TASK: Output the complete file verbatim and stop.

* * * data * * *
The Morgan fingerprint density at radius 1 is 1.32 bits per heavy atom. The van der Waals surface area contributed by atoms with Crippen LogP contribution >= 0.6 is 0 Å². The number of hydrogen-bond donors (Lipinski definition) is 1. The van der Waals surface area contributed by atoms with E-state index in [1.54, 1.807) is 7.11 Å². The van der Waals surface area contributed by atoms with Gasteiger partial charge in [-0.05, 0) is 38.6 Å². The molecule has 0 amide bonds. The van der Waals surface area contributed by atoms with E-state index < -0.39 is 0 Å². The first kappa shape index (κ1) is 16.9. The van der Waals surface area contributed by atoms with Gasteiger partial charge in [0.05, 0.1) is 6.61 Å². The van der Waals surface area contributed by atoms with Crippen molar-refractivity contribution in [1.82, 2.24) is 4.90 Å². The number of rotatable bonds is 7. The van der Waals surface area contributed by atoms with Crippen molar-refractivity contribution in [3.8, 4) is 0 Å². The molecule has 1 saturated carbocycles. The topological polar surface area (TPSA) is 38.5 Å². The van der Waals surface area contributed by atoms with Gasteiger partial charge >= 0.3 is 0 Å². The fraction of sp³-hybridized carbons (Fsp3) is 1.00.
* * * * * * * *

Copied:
The Morgan fingerprint density at radius 1 is 1.32 bits per heavy atom. The van der Waals surface area contributed by atoms with Crippen LogP contribution >= 0.6 is 0 Å². The number of hydrogen-bond donors (Lipinski definition) is 1. The van der Waals surface area contributed by atoms with E-state index in [1.54, 1.807) is 7.11 Å². The van der Waals surface area contributed by atoms with Gasteiger partial charge in [-0.05, 0) is 38.6 Å². The molecule has 0 amide bonds. The van der Waals surface area contributed by atoms with E-state index < -0.39 is 0 Å². The first kappa shape index (κ1) is 16.9. The van der Waals surface area contributed by atoms with Gasteiger partial charge in [0.05, 0.1) is 6.61 Å². The van der Waals surface area contributed by atoms with Crippen molar-refractivity contribution in [1.82, 2.24) is 4.90 Å². The number of rotatable bonds is 7. The van der Waals surface area contributed by atoms with Crippen molar-refractivity contribution in [3.8, 4) is 0 Å². The molecule has 1 saturated carbocycles. The topological polar surface area (TPSA) is 38.5 Å². The van der Waals surface area contributed by atoms with Gasteiger partial charge >= 0.3 is 0 Å². The fraction of sp³-hybridized carbons (Fsp3) is 1.00.